“The Birth of a Foundation”
by Mario Morino
Launching a private foundation requires more than just financial resources. To be successful, a foundation must be grounded in a clear vision so that every grant it awards reflects its goals and philosophy.
The foundation of today is moving away from the basic hands-off, check- writing model of old. Like most organizations in today's tight economy, the foundation must allocate its money wisely. Many donors are taking an active role in the grantmaking process, putting a more personal face on their foundations.
Economic factors are not the only ones driving these changes. A wave of former business executives from the baby boom generation, many from entrepreneurial high-technology companies, are setting up nonprofit foundations to pursue dreams outside the business world. These people have enough wealth to retire from business at a relatively young age and to take on a second career. This trend has benefited the nonprofit world by bringing to foundations the business acumen, management skills, and, most importantly, the contacts of former executives.
What motivates these business leaders to shift gears so dramatically? One factor is the wave of mergers and acquisitions during the past fifteen years, which has resulted in a loss of job security and a new sense of uncertainty among white-collar professionals, including many executives. The approach of a new millennium is also a factor, causing many established men and women to pause and reflect on where they are today and where they want to be tomorrow. Some have turned to a more spiritual life, while others are working to contribute something meaningful to society through means other than business.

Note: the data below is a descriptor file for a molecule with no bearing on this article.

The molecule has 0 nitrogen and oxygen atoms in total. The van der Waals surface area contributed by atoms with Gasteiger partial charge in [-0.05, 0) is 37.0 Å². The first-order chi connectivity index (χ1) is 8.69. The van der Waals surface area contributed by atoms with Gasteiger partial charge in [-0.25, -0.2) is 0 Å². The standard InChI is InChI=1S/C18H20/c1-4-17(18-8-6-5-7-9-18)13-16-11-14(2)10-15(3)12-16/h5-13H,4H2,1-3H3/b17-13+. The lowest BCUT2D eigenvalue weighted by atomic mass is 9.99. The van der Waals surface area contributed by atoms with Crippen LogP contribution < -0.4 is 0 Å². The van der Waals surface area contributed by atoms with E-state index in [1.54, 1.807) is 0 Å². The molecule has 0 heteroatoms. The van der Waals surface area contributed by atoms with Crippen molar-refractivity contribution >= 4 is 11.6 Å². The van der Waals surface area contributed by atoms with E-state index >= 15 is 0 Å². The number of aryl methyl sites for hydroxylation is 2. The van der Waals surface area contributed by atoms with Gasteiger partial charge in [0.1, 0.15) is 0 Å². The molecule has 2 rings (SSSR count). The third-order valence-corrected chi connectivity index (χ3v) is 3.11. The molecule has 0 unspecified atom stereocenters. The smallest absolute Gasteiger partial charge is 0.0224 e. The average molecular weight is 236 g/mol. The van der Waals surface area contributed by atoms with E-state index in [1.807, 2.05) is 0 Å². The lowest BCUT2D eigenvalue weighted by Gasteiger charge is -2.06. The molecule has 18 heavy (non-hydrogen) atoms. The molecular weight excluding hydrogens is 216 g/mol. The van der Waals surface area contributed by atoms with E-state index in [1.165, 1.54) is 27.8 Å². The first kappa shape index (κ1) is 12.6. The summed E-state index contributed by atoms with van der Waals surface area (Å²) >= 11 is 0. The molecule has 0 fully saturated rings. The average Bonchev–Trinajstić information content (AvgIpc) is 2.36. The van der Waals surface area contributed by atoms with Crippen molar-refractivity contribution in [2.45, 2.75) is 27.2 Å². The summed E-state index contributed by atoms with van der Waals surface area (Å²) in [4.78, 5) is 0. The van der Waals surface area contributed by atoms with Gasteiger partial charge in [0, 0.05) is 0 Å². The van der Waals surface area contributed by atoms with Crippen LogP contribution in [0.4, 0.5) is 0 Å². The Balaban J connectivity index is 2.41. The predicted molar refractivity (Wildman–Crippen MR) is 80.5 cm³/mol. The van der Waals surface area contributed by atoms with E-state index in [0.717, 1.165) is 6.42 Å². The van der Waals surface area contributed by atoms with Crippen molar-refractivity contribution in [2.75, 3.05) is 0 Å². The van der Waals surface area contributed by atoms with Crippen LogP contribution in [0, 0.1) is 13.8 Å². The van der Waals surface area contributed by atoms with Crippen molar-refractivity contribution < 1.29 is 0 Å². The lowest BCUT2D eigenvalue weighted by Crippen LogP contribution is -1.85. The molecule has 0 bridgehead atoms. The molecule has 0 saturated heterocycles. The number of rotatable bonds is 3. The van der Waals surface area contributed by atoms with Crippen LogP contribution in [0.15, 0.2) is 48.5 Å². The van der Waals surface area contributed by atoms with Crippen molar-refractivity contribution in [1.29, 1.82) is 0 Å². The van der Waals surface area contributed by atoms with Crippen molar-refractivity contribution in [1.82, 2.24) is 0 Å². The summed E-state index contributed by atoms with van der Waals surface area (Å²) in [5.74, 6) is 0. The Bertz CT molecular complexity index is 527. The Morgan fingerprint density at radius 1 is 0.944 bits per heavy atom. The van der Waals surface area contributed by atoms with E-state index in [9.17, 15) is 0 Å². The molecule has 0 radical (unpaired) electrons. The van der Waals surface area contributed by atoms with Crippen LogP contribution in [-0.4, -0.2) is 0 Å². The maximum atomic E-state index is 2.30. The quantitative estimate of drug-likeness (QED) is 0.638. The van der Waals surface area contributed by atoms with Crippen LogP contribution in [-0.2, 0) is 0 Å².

A few of the more fortunate men and women from the business world have turned to the nonprofit sector out of a desire to give something back to the society that helped propel their successful careers. One such former executive is Mario Morino, a computer software entrepreneur.
Morino retired from the business world at age 49, after having co-founded and helped to build one of the largest software companies in the world, Legent Corporation (now part of Computer Associates International Inc.). Before the ink was dry on his retirement party thank-you notes, Morino was already planning a new venture, the Morino Foundation. Today the Morino Foundation is a private grantmaking entity that funds individuals and organizations in the spirit of community learning. Its primary beneficiary is the Morino Institute in Reston, Virginia, a nonprofit organization that helps individuals, institutions, and communities come to terms with and find opportunity in what Morino calls the Knowledge Age.